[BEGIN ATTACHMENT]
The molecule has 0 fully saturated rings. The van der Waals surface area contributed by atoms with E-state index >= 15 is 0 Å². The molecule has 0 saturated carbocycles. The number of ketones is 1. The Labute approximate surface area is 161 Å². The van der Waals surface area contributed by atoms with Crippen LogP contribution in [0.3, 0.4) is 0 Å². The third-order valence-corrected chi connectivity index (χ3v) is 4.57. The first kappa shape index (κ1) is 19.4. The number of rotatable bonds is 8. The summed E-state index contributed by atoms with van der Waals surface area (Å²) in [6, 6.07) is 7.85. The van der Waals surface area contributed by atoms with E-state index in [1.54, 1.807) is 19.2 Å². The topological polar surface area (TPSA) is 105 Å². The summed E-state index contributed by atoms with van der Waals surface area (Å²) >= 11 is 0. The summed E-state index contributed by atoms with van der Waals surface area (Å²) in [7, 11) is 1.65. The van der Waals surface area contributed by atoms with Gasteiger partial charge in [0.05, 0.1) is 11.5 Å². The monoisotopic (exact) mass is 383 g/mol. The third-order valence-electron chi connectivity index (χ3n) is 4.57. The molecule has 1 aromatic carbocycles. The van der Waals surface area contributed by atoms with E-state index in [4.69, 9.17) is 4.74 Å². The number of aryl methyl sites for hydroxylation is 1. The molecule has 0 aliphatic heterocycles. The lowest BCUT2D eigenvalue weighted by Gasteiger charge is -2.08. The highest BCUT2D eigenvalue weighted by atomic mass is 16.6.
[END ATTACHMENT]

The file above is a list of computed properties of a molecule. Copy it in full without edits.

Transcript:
The molecule has 0 fully saturated rings. The van der Waals surface area contributed by atoms with E-state index >= 15 is 0 Å². The molecule has 0 saturated carbocycles. The number of ketones is 1. The Labute approximate surface area is 161 Å². The van der Waals surface area contributed by atoms with Crippen LogP contribution in [0.3, 0.4) is 0 Å². The third-order valence-corrected chi connectivity index (χ3v) is 4.57. The first kappa shape index (κ1) is 19.4. The number of rotatable bonds is 8. The summed E-state index contributed by atoms with van der Waals surface area (Å²) in [6, 6.07) is 7.85. The van der Waals surface area contributed by atoms with E-state index in [1.54, 1.807) is 19.2 Å². The topological polar surface area (TPSA) is 105 Å². The summed E-state index contributed by atoms with van der Waals surface area (Å²) >= 11 is 0. The summed E-state index contributed by atoms with van der Waals surface area (Å²) in [7, 11) is 1.65. The van der Waals surface area contributed by atoms with Gasteiger partial charge in [0.05, 0.1) is 11.5 Å². The monoisotopic (exact) mass is 383 g/mol. The third-order valence-electron chi connectivity index (χ3n) is 4.57. The molecule has 1 aromatic carbocycles. The van der Waals surface area contributed by atoms with E-state index in [4.69, 9.17) is 4.74 Å². The number of aryl methyl sites for hydroxylation is 1. The molecule has 0 aliphatic heterocycles. The lowest BCUT2D eigenvalue weighted by Gasteiger charge is -2.08. The highest BCUT2D eigenvalue weighted by atomic mass is 16.6.